Don’t have Greenlight yet? Sign up now!
Have you already played around with the latest version of Greenlight? Does 2.0 get the Greenlight from you and your family? Please let us know by sending us an email or by messaging us directly within the Greenlight app (go to Settings > Help > Contact Us).
All of us at Greenlight are focused on 1 goal: to help parents raise financially-smart kids. We’ll continue to work hard toward that goal.
THANK YOU for being a Greenlight family! 🙂
As the average U.S. household debt continues to rise, Greenlight families are seeing a different trend. We’re thrilled to announce today that Greenlight kids have saved more than $1 million dollars using Greenlight Savings, The Educational Savings Account for Kids. Official story here. With the average U.S. household savings rate at 2.8%, Greenlight kids are saving a whopping 8.4% of their money on average. That’s triple the national average!
The Educational Savings Account for Kids allows kids to see real growth in their savings account, how interest works over time, and the impact of spending versus saving, which helps them understand the importance of saving for the future. Not only that, but parents can set their own interest rate and pay the interest automatically within the child’s Greenlight Savings. The national average interest rate for bank savings accounts is 0.08%, making it difficult to educate kids on the value of savings. The average interest rate set by Greenlight parents is 19.84% enabling kids to see the benefits and importance of savings almost immediately.
Since April, Greenlight kids have more than quadrupled the amount of money in their savings accounts. We are proud to continue offering new features like the Educational Savings Account for Kids as an option that is convenient for families and offers flexibility for each family and each child’s unique needs. We are helping parents teach their kids to be smart about money and set them up for success financially, and are hopeful that impact can change the financial course for a new generation.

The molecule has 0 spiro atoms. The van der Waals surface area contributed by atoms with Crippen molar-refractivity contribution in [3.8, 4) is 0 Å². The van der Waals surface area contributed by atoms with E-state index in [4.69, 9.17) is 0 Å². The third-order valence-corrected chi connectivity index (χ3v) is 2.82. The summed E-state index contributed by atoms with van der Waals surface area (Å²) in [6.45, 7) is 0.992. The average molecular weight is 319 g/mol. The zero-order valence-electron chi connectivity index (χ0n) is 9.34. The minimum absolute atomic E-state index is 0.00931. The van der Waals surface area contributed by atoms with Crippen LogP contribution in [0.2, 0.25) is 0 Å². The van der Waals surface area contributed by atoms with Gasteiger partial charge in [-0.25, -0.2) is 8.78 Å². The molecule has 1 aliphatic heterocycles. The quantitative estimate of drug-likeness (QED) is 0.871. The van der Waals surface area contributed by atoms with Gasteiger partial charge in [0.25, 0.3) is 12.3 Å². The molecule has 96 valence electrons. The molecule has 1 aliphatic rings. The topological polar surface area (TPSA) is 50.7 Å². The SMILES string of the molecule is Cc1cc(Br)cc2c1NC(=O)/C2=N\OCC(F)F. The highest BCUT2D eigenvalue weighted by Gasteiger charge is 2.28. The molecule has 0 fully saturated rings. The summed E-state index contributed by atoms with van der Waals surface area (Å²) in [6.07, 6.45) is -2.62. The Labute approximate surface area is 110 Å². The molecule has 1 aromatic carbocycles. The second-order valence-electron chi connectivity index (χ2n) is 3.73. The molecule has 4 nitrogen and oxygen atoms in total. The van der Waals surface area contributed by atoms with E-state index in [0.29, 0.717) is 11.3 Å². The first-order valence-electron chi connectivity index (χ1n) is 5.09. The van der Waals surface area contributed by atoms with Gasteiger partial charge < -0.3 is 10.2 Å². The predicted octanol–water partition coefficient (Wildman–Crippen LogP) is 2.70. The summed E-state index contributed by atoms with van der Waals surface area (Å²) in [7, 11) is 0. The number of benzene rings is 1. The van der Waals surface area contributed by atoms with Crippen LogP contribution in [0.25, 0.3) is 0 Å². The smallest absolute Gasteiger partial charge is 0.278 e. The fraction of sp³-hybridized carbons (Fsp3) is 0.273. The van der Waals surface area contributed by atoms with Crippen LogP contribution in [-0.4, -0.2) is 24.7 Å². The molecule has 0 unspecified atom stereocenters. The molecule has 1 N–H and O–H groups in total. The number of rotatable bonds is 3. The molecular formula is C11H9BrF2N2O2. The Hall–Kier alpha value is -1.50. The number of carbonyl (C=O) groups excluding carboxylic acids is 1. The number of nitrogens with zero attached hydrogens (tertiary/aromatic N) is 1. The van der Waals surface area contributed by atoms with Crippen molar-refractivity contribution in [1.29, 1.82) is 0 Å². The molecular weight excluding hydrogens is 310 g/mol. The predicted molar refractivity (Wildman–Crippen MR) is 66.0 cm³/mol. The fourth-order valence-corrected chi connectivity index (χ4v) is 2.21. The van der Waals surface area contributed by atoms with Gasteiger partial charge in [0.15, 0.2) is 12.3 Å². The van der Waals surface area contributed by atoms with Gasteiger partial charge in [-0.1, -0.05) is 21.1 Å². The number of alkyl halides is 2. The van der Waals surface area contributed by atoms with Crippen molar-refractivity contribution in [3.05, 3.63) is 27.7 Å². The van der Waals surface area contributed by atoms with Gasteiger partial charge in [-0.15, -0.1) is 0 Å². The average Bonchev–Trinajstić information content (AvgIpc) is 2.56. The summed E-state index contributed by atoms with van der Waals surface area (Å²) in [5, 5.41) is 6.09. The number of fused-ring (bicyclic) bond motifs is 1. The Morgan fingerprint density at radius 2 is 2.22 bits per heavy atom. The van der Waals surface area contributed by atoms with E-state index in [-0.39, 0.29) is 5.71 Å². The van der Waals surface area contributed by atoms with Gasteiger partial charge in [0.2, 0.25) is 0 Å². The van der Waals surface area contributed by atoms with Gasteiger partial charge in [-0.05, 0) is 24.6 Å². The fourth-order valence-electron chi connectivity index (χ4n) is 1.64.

We’re on a mission to help parents raise financially-smart kids and are thrilled to see so many families using Greenlight Savings to teach their kids the importance of saving. But, we’re not done just yet. We have several new features that we’re excited to release in the near future. Stay tuned!
Kids are tough. Shopping for foods they’ll eat, making lunches, getting them to do their homework, getting them up and out the door on time, and getting them to put down their tech and go outside can be challenging. One of the biggest challenges we as parents face when it comes to kids is getting them to eat healthily.
The money conversation. It can be one of the hardest conversations we have with our kids (let’s be real: it can be one of the hardest conversations we have with anyone). But it’s also one of the most important conversations we have to have as parents.
This is a guest post by DiAna Kelley, founder of the Giving Me Life Foundation, a nonprofit organization that teaches strategies about monthly budgeting, credit, and financial retirement to teenagers and young adults in order to create healthy financial lifestyles.
This is a guest post written by Catherine Alford, founder of the award-winning personal finance blog, www.CatherineAlford.com.
I grew up in a family where we didn’t talk about money. Once, I asked my mom how much money she made, and she whipped around in the car and scolded me saying, “That’s a really personal question. Don’t ever ask anyone that.”